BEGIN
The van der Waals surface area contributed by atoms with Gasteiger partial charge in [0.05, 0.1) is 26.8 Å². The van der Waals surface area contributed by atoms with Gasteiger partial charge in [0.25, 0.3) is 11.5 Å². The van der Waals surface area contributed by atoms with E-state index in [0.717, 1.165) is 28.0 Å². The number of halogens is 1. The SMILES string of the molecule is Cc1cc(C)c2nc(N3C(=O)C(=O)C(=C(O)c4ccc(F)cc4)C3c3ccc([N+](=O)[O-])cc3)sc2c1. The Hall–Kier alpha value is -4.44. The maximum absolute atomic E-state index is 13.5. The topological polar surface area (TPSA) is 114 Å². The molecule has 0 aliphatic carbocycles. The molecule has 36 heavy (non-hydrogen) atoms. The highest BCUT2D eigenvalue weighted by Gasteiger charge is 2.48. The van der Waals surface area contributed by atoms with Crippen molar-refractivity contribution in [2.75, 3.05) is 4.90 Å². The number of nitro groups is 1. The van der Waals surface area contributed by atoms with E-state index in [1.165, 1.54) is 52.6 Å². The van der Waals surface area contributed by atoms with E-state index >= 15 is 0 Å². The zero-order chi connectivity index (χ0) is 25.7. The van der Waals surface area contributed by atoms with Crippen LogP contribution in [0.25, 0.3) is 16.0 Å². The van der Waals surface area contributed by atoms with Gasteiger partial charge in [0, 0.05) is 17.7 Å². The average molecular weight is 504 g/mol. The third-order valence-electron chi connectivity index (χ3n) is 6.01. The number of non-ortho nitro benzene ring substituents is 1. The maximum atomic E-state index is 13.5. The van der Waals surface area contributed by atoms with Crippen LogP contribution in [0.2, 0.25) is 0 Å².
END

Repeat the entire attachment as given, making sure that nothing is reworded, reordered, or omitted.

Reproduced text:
The van der Waals surface area contributed by atoms with Gasteiger partial charge in [0.05, 0.1) is 26.8 Å². The van der Waals surface area contributed by atoms with Gasteiger partial charge in [0.25, 0.3) is 11.5 Å². The van der Waals surface area contributed by atoms with E-state index in [0.717, 1.165) is 28.0 Å². The number of halogens is 1. The SMILES string of the molecule is Cc1cc(C)c2nc(N3C(=O)C(=O)C(=C(O)c4ccc(F)cc4)C3c3ccc([N+](=O)[O-])cc3)sc2c1. The Hall–Kier alpha value is -4.44. The maximum absolute atomic E-state index is 13.5. The topological polar surface area (TPSA) is 114 Å². The molecule has 0 aliphatic carbocycles. The molecule has 36 heavy (non-hydrogen) atoms. The highest BCUT2D eigenvalue weighted by Gasteiger charge is 2.48. The van der Waals surface area contributed by atoms with Crippen molar-refractivity contribution in [2.75, 3.05) is 4.90 Å². The number of nitro groups is 1. The van der Waals surface area contributed by atoms with E-state index in [1.165, 1.54) is 52.6 Å². The van der Waals surface area contributed by atoms with E-state index >= 15 is 0 Å². The zero-order chi connectivity index (χ0) is 25.7. The van der Waals surface area contributed by atoms with Crippen LogP contribution in [0.25, 0.3) is 16.0 Å². The van der Waals surface area contributed by atoms with Gasteiger partial charge in [0, 0.05) is 17.7 Å². The average molecular weight is 504 g/mol. The third-order valence-electron chi connectivity index (χ3n) is 6.01. The number of non-ortho nitro benzene ring substituents is 1. The maximum atomic E-state index is 13.5. The van der Waals surface area contributed by atoms with Crippen LogP contribution in [0.2, 0.25) is 0 Å².